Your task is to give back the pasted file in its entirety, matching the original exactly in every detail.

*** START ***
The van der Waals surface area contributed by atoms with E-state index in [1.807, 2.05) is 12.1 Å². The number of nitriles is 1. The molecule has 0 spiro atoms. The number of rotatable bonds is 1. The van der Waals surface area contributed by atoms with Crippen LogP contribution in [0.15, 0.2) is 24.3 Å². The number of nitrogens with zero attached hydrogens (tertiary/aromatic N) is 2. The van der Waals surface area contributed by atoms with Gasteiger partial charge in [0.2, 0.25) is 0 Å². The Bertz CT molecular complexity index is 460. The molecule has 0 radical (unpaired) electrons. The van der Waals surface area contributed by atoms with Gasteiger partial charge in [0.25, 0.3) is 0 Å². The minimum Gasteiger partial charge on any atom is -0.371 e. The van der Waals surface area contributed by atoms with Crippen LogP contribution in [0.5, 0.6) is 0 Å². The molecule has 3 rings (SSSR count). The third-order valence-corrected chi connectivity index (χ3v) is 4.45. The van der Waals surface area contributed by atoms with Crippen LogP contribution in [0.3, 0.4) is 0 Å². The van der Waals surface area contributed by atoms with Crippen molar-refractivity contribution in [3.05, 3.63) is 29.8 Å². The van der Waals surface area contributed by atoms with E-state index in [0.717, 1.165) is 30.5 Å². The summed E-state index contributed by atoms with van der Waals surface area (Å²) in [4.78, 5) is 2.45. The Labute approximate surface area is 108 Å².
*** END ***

The van der Waals surface area contributed by atoms with E-state index in [1.807, 2.05) is 12.1 Å². The number of nitriles is 1. The molecule has 0 spiro atoms. The number of rotatable bonds is 1. The van der Waals surface area contributed by atoms with Crippen LogP contribution in [0.15, 0.2) is 24.3 Å². The number of nitrogens with zero attached hydrogens (tertiary/aromatic N) is 2. The van der Waals surface area contributed by atoms with Gasteiger partial charge in [0.2, 0.25) is 0 Å². The Bertz CT molecular complexity index is 460. The molecule has 0 radical (unpaired) electrons. The van der Waals surface area contributed by atoms with Gasteiger partial charge in [0.25, 0.3) is 0 Å². The minimum Gasteiger partial charge on any atom is -0.371 e. The van der Waals surface area contributed by atoms with Crippen LogP contribution in [0.5, 0.6) is 0 Å². The molecule has 3 rings (SSSR count). The third-order valence-corrected chi connectivity index (χ3v) is 4.45. The van der Waals surface area contributed by atoms with Crippen LogP contribution in [0.3, 0.4) is 0 Å². The van der Waals surface area contributed by atoms with Crippen molar-refractivity contribution in [3.05, 3.63) is 29.8 Å². The van der Waals surface area contributed by atoms with E-state index in [0.717, 1.165) is 30.5 Å². The summed E-state index contributed by atoms with van der Waals surface area (Å²) in [4.78, 5) is 2.45. The Labute approximate surface area is 108 Å².